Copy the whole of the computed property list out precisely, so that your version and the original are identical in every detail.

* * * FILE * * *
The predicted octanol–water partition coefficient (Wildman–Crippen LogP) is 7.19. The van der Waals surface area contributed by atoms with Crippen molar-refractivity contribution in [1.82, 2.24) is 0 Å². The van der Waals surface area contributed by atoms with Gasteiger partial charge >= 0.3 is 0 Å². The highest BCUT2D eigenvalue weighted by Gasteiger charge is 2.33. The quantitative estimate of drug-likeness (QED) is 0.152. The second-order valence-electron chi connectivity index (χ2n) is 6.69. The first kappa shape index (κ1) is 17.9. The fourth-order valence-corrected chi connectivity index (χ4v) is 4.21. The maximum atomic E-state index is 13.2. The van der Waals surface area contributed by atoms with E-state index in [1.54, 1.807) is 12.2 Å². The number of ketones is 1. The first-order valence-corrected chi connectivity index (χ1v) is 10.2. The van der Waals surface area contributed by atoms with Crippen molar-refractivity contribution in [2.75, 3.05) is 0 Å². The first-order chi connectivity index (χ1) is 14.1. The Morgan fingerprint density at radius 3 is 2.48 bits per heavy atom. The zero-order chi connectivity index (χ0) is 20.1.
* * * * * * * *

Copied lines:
The predicted octanol–water partition coefficient (Wildman–Crippen LogP) is 7.19. The van der Waals surface area contributed by atoms with Crippen molar-refractivity contribution in [1.82, 2.24) is 0 Å². The van der Waals surface area contributed by atoms with Gasteiger partial charge >= 0.3 is 0 Å². The highest BCUT2D eigenvalue weighted by Gasteiger charge is 2.33. The quantitative estimate of drug-likeness (QED) is 0.152. The second-order valence-electron chi connectivity index (χ2n) is 6.69. The first kappa shape index (κ1) is 17.9. The fourth-order valence-corrected chi connectivity index (χ4v) is 4.21. The maximum atomic E-state index is 13.2. The van der Waals surface area contributed by atoms with E-state index in [1.54, 1.807) is 12.2 Å². The number of ketones is 1. The first-order valence-corrected chi connectivity index (χ1v) is 10.2. The van der Waals surface area contributed by atoms with Crippen molar-refractivity contribution in [2.75, 3.05) is 0 Å². The first-order chi connectivity index (χ1) is 14.1. The Morgan fingerprint density at radius 3 is 2.48 bits per heavy atom. The zero-order chi connectivity index (χ0) is 20.1.